Published January 3, 2020 By Marijuana Moment
After Texas legalized hemp and threw marijuana prosecution into chaos last year, prosecutors filed far fewer criminal charges, police departments paid for private testing and public crime labs were struggling to catch up.
It’s been more than six months since Texas lawmakers legalized hemp and unintentionally disrupted marijuana prosecution across the state.
Since then, the number of low-level pot cases filed by prosecutors has plummeted. Some law enforcement agencies that still pursue charges are spending significantly more money at private labs to ensure that substances they suspect are illegal marijuana aren’t actually hemp.
The Texas Department of Public Safety and local government crime labs expect to roll out a long-awaited testing method to distinguish between the two in the next month or so. But that’s only for seized plant material. There’s still no timeline for when they will be able to tell if vape pen liquid or edible products contain marijuana or hemp. And DPS said even when its testing is ready, it doesn’t have the resources to analyze substances in the tens of thousands of misdemeanor marijuana arrests made each year — testing it didn’t have to do before hemp was legalized.
“If law enforcement agencies and prosecutors asked for all of those to be tested when these new procedures become available … DPS would start with such a huge backlog that it would likely never get caught up,” said Shannon Edmonds, director of governmental relations for the Texas District and County Attorneys Association. “One decision for prosecutors and law enforcement agencies and the labs is: How do they triage these cases to focus on the most important ones?”
In June, Gov. Greg Abbott signed into law a widely supported bill to legalize hemp in Texas. The bill focused on agriculture practices and regulations, but it also narrowed the state’s definition of marijuana from cannabis to cannabis that contains more than 0.3% of tetrahydrocannabinol, or THC, the ingredient in marijuana that gets you high. Anything with less THC is hemp.
Lawmakers were warned the measure could bring marijuana prosecution to a halt without more resources because public labs could only determine whether THC was present in a substance, not how much was present. Still, the legislation sailed into law with no crime lab funding attached. State leaders and the bill authors have since reaffirmed that the law did not in any way decriminalize marijuana.
Soon after its passage, however, district and county prosecutors across the state, in counties that lean both Republican and Democratic, began dropping hundreds of low-level pot cases. Some began requiring law enforcement agencies to submit lab results proving the suspected drugs had more than 0.3% THC before they accepted cases for prosecution. The Texas District and County Attorneys Association advised its members that such testing likely is needed to prove in court that a substance is illegal.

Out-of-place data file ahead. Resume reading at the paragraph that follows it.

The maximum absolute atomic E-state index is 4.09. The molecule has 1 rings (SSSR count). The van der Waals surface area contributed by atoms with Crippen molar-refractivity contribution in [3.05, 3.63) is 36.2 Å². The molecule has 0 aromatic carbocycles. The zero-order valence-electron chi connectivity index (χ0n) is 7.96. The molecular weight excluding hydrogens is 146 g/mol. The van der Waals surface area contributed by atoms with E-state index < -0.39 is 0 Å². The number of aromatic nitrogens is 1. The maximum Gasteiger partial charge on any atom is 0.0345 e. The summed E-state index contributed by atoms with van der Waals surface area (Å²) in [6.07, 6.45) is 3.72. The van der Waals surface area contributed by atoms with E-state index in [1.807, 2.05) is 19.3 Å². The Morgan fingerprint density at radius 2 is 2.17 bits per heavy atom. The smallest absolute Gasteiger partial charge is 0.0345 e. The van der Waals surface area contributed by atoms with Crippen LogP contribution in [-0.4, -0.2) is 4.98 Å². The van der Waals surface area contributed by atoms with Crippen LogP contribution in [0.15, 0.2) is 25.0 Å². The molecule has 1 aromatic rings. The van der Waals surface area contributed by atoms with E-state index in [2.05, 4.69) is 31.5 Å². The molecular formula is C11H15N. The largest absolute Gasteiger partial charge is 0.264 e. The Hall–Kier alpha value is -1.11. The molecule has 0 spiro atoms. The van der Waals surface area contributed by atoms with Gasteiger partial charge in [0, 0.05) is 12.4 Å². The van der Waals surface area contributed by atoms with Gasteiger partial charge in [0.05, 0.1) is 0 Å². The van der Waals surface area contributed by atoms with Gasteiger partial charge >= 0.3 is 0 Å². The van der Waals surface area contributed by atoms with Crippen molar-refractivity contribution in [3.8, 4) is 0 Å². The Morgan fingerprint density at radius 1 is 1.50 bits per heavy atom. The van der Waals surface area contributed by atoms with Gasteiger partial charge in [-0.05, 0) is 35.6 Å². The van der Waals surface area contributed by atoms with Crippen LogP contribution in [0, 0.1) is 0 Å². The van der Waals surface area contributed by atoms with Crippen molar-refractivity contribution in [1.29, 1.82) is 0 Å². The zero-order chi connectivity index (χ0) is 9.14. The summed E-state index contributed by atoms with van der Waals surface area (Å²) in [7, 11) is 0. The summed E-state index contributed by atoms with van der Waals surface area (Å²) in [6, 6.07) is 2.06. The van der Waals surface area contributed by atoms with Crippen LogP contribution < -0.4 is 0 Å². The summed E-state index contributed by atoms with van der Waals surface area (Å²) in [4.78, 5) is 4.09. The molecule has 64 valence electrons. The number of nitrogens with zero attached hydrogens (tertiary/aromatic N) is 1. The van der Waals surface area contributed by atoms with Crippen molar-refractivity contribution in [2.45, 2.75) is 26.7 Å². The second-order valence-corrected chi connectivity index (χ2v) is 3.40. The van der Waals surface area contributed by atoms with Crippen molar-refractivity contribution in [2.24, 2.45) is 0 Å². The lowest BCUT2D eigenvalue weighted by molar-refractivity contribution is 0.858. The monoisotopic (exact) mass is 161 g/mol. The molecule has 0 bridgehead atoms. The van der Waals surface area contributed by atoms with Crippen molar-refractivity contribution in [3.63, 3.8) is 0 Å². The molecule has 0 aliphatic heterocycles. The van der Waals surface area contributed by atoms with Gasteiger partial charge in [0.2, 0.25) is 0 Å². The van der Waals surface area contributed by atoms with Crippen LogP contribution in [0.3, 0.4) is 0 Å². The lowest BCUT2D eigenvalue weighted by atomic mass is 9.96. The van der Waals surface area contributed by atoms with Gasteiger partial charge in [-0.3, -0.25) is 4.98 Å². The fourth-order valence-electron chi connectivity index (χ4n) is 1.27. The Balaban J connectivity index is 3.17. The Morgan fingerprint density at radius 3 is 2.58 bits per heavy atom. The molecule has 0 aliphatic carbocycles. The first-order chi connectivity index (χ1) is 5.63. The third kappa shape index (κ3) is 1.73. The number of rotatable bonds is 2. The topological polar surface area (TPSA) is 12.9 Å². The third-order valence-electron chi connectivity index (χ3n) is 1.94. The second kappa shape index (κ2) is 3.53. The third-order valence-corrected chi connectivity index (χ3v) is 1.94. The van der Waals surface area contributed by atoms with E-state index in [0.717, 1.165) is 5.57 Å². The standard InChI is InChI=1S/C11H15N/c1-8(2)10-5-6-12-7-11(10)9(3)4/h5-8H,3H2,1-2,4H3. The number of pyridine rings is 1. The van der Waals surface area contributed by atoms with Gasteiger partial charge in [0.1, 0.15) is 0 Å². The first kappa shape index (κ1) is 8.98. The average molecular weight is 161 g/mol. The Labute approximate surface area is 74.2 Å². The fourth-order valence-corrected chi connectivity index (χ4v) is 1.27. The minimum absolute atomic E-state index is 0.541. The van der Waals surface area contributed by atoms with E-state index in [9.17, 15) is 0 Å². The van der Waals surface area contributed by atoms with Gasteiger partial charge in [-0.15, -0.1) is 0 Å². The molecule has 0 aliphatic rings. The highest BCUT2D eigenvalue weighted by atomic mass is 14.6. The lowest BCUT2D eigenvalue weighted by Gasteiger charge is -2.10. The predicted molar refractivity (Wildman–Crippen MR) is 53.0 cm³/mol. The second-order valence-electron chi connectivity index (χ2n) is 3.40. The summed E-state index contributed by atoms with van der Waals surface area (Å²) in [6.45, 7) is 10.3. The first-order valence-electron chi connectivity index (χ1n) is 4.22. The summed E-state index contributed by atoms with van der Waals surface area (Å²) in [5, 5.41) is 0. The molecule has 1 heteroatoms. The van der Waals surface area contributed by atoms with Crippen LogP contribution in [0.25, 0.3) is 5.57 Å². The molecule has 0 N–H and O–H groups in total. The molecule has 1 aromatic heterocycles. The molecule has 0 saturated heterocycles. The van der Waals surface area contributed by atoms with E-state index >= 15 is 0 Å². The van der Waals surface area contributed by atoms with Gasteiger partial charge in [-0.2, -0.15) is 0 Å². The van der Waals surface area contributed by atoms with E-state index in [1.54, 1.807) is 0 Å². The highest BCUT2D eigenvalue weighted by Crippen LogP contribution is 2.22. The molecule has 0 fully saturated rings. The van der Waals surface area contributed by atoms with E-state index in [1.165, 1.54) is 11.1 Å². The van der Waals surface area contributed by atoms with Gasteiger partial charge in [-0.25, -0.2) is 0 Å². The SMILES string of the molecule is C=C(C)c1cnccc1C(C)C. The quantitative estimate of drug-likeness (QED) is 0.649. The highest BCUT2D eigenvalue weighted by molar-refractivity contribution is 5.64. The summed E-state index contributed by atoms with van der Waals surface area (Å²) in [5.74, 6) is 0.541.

Without public lab testing available, some police agencies turned to private labs — but at a cost. In North Texas, Frisco and Plano police said last month that they continue to pursue all suspected marijuana offenses, submitting cases to private labs for testing. The Collin County district attorney now requires lab results for misdemeanor cases, according to Gail Leyko, the Plano Police Department’s legal adviser. She said all marijuana cases are still being prosecuted, but it costs the city hundreds of dollars more per test to go through private labs that can determine THC concentration.
The Plano City Council approved more funds this summer for the department to test substances in misdemeanor marijuana cases, she said. Other counties without resources for more expensive testing are sending cases to DPS to await its new testing method, rejecting or holding misdemeanor marijuana cases for now, Edmonds said. Private testing can get even more expensive if lab employees also need to testify in court, he said.
“It can be hard to justify that for a misdemeanor,” he said.
Counties like El Paso have argued there still remains enough circumstantial evidence to prove something is marijuana without submitting cases for lab testing. The difference in interpretations has led to varying levels of change from jurisdiction to jurisdiction, but one obvious result has been a sharp statewide decline in low-level pot prosecution.